So, you’ve decided to go island-hopping in Greece. Let’s talk about something that could cause you much frustration – booking and taking ferries.
Spoiler alert: After a couple of pre-trip hiccups, our ferry-taking experience went very smoothly (aside from a bumpy ride to Santorini). I highly recommend the overnight ferry to Crete.
This post is a little different from my usual. I think I prefer to post stories, a little snapshot of what I saw, how I felt. That said, I’m learning a LOT as I travel, and I thought it might be nice to share it with you. Keep in mind that I’m no expert – I’m collecting info, and making mistakes along the way.
What the heck is a ‘berth’?
One of the first points of confusion for us was understanding the lingo describing the type of seat or cabin we needed. Terms like ‘1 berth’, ‘2 berth’, ‘sole use’ made it hard to know what we should book – and different booking sites used *different* terms and codes! We knew we wanted a cabin to ourselves, so we could sleep and have some privacy. Unfortunately, I booked the wrong thing.
Even if you are booking a whole cabin, each traveller has to book a ticket. I thought that I was booking us to share a cabin – instead, I booked us each a cabin (OH, so THAT’S what “SOLE USE” means!). I should have booked ‘2 berth’ and selected ‘whole cabin’ for us to share a single cabin.
Luckily, someone from the booking company (danae.gr) suspected we didn’t mean to book two cabins, and emailed us to clarify. We only had to pay a small fee to make the change.
In short, email the booking company in advance to clarify your needs (or work with a travel agent, if you can). This will also give you a sense of their customer service. I won’t hesitate to book with danae.gr again – their team went out of their way to contact us and save us some money! They were also really friendly and helpful when we went to pick up our tickets at their Athens office.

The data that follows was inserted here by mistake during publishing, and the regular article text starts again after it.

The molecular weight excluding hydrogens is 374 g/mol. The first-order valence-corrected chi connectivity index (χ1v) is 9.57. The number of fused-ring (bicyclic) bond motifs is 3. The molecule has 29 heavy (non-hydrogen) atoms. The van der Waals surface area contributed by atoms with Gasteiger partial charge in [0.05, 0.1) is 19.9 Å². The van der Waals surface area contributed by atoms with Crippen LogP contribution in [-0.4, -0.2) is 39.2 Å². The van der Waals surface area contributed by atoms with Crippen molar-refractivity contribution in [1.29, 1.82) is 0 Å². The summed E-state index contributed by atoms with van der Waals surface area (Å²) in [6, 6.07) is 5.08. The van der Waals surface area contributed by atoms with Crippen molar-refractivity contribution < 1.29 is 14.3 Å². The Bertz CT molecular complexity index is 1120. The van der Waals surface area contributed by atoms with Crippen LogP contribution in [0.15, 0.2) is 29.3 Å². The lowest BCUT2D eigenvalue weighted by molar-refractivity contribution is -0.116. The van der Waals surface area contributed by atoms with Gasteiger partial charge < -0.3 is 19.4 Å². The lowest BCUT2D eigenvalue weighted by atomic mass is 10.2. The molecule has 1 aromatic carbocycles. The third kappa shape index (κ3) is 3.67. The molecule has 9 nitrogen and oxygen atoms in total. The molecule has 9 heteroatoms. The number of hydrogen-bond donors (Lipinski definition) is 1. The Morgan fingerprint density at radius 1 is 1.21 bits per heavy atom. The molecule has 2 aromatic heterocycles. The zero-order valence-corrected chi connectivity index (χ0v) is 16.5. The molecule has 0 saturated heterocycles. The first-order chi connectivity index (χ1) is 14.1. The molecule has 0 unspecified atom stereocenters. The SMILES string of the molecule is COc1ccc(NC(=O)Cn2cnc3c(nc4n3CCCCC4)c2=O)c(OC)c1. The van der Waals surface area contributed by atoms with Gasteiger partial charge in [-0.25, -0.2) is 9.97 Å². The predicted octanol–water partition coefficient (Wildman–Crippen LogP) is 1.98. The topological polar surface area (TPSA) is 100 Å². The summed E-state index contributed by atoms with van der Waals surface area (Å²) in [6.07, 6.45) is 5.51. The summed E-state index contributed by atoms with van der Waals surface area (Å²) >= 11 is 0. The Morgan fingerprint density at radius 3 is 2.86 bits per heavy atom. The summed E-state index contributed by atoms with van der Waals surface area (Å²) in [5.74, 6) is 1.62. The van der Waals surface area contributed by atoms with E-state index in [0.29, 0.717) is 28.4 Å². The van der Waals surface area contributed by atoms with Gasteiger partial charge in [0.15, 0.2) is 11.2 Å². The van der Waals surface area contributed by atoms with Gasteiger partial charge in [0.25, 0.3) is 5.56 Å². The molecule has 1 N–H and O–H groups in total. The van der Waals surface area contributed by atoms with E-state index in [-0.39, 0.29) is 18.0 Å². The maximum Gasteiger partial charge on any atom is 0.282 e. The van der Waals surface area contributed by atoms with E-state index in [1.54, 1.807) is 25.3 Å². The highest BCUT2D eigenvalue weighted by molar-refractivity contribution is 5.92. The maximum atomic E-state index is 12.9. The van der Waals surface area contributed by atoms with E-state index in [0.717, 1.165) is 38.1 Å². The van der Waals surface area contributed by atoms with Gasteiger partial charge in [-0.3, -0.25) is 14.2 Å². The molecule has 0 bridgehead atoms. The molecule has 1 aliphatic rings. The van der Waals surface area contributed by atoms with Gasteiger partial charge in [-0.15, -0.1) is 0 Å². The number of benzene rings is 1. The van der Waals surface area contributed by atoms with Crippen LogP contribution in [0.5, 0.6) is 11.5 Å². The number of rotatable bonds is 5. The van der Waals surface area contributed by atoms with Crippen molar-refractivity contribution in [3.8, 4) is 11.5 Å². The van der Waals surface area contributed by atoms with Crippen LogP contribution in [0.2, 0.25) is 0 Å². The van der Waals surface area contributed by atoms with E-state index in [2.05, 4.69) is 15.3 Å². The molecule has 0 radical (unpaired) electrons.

What do you mean they’re on strike?
Yup, the ferries in Greece have been known to strike. Other forms of transit (rail, bus, metro, airline) and other workers’ groups may also be affected by strikes.
This may leave you without a way to your next destination, into an attraction that you planned to tour, or to a hotel that you had booked. Expect this; try to be chill about it if it happens. (Easier said than done, I know. This is more of a mantra for me than anything). Keep composed, and try to find someone who can help you figure out what to do next. If you’re awesome, you may already have a contingency plan arranged, or are happy to go with the flow. I applaud you.
This website tries to collect info on upcoming strikes, but there is no way to know when a strike may happen. There isn’t always much advance notice.
Are you saying I should hold off booking, and just buy a ticket when I get there?
There are pros and cons to this. I’ve read that this is a good strategy when going to a regular destination, at a time when there aren’t as many people going there.
In other words, you may want to book an advance ticket in the following situations:
- You need a whole cabin to yourselves. (Great for an overnight ferry, like the one we took to Crete)
- You want to go to Santorini in the high season.
- You want to go to Santorini from a location that doesn’t have many ferries to Santorini.
Tips for planning
- Give yourself a couple of days in between taking a ferry to a destination and flying out of that destination. If the ferry is delayed, you could miss your flight!
Try not to freak out. Let it go. Enjoy yourself.
Again, this is a mantra for me to repeat. I’m the kind of person that plans things, and when things don’t go according to plan it isn’t pretty. To ensure a great vacation, I need to let go a little.
Out of a frustrating experience, you may find an unexpected adventure. These can provide some of the best memories, and some of the most compelling stories. No, I’m not hoping things go wrong just so I have more to blog about.
Luckily, for me, my small problems happened during the booking stage (my own mistakes), and everything went on time with no trouble. *Whew!*